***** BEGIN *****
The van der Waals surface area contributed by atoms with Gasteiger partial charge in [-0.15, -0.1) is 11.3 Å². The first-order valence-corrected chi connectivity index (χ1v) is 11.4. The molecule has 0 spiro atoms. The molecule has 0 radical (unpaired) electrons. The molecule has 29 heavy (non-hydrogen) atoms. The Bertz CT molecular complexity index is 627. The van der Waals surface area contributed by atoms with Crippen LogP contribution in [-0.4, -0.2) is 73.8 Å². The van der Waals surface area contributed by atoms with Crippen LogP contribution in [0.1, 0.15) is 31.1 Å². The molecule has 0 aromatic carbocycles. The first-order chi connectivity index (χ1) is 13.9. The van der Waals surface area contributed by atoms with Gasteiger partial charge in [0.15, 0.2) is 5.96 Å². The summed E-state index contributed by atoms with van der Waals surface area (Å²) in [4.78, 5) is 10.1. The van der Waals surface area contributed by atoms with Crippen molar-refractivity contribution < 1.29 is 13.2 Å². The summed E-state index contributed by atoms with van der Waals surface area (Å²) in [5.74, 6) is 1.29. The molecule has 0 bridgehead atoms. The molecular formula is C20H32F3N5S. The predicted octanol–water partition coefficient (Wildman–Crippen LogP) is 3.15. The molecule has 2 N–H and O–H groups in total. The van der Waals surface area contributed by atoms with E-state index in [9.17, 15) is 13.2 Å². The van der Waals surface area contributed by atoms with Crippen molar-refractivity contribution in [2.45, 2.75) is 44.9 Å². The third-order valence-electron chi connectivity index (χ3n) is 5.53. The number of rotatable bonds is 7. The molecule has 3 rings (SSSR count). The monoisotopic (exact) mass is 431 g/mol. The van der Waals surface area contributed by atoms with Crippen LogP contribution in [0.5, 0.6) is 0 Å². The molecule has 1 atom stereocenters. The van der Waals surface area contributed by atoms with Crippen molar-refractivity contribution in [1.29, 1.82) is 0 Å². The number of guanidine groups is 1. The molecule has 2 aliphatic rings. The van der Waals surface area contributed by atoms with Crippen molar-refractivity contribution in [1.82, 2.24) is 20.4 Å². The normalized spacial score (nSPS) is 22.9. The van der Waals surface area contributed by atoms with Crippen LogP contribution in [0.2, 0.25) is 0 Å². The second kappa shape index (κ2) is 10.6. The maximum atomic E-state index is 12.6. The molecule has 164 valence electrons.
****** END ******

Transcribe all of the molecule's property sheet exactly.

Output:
The van der Waals surface area contributed by atoms with Gasteiger partial charge in [-0.15, -0.1) is 11.3 Å². The first-order valence-corrected chi connectivity index (χ1v) is 11.4. The molecule has 0 spiro atoms. The molecule has 0 radical (unpaired) electrons. The molecule has 29 heavy (non-hydrogen) atoms. The Bertz CT molecular complexity index is 627. The van der Waals surface area contributed by atoms with Crippen LogP contribution in [-0.4, -0.2) is 73.8 Å². The van der Waals surface area contributed by atoms with Crippen LogP contribution in [0.1, 0.15) is 31.1 Å². The molecule has 0 aromatic carbocycles. The first-order chi connectivity index (χ1) is 13.9. The van der Waals surface area contributed by atoms with Gasteiger partial charge in [0.15, 0.2) is 5.96 Å². The summed E-state index contributed by atoms with van der Waals surface area (Å²) in [4.78, 5) is 10.1. The van der Waals surface area contributed by atoms with Crippen molar-refractivity contribution < 1.29 is 13.2 Å². The summed E-state index contributed by atoms with van der Waals surface area (Å²) in [5.74, 6) is 1.29. The molecule has 0 bridgehead atoms. The molecular formula is C20H32F3N5S. The predicted octanol–water partition coefficient (Wildman–Crippen LogP) is 3.15. The molecule has 2 N–H and O–H groups in total. The van der Waals surface area contributed by atoms with E-state index in [9.17, 15) is 13.2 Å². The van der Waals surface area contributed by atoms with Crippen molar-refractivity contribution in [2.45, 2.75) is 44.9 Å². The third-order valence-electron chi connectivity index (χ3n) is 5.53. The number of rotatable bonds is 7. The molecule has 3 rings (SSSR count). The monoisotopic (exact) mass is 431 g/mol. The van der Waals surface area contributed by atoms with Crippen LogP contribution in [0.5, 0.6) is 0 Å². The molecule has 1 atom stereocenters. The van der Waals surface area contributed by atoms with Crippen molar-refractivity contribution in [1.29, 1.82) is 0 Å². The number of guanidine groups is 1. The molecule has 2 aliphatic rings. The van der Waals surface area contributed by atoms with Crippen molar-refractivity contribution in [1.82, 2.24) is 20.4 Å². The normalized spacial score (nSPS) is 22.9. The van der Waals surface area contributed by atoms with Crippen LogP contribution in [0.2, 0.25) is 0 Å². The second kappa shape index (κ2) is 10.6. The maximum atomic E-state index is 12.6. The molecule has 164 valence electrons.